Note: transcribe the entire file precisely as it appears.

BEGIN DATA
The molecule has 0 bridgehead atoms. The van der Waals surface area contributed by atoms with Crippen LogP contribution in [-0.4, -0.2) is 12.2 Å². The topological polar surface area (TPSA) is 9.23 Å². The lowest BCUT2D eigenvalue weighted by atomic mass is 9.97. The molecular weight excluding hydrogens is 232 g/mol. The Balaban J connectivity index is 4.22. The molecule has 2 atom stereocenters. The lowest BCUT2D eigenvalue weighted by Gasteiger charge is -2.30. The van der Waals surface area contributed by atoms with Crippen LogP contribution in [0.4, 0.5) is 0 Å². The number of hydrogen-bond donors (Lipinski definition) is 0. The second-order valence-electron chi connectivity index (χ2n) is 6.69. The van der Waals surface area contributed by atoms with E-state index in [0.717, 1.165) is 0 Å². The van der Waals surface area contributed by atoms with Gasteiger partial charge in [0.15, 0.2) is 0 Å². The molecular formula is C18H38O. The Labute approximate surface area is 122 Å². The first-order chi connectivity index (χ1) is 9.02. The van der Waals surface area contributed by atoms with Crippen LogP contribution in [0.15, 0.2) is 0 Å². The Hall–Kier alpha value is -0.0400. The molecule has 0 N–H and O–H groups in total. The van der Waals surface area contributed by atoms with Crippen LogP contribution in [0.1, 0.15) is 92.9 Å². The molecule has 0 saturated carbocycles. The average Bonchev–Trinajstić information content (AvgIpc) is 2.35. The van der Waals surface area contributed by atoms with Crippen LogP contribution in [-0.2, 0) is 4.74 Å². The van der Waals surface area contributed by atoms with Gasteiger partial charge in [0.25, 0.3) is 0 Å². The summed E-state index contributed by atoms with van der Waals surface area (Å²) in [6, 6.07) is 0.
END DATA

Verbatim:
The molecule has 0 bridgehead atoms. The van der Waals surface area contributed by atoms with Crippen LogP contribution in [-0.4, -0.2) is 12.2 Å². The topological polar surface area (TPSA) is 9.23 Å². The lowest BCUT2D eigenvalue weighted by atomic mass is 9.97. The molecular weight excluding hydrogens is 232 g/mol. The Balaban J connectivity index is 4.22. The molecule has 2 atom stereocenters. The lowest BCUT2D eigenvalue weighted by Gasteiger charge is -2.30. The van der Waals surface area contributed by atoms with Crippen LogP contribution in [0.4, 0.5) is 0 Å². The number of hydrogen-bond donors (Lipinski definition) is 0. The second-order valence-electron chi connectivity index (χ2n) is 6.69. The van der Waals surface area contributed by atoms with E-state index in [0.717, 1.165) is 0 Å². The van der Waals surface area contributed by atoms with Gasteiger partial charge in [0.15, 0.2) is 0 Å². The molecular formula is C18H38O. The Labute approximate surface area is 122 Å². The first-order chi connectivity index (χ1) is 9.02. The van der Waals surface area contributed by atoms with Crippen LogP contribution in [0.15, 0.2) is 0 Å². The Hall–Kier alpha value is -0.0400. The molecule has 0 N–H and O–H groups in total. The van der Waals surface area contributed by atoms with Crippen LogP contribution in [0.1, 0.15) is 92.9 Å². The molecule has 0 saturated carbocycles. The average Bonchev–Trinajstić information content (AvgIpc) is 2.35. The van der Waals surface area contributed by atoms with Crippen LogP contribution in [-0.2, 0) is 4.74 Å². The van der Waals surface area contributed by atoms with Gasteiger partial charge in [0.25, 0.3) is 0 Å². The summed E-state index contributed by atoms with van der Waals surface area (Å²) in [6, 6.07) is 0.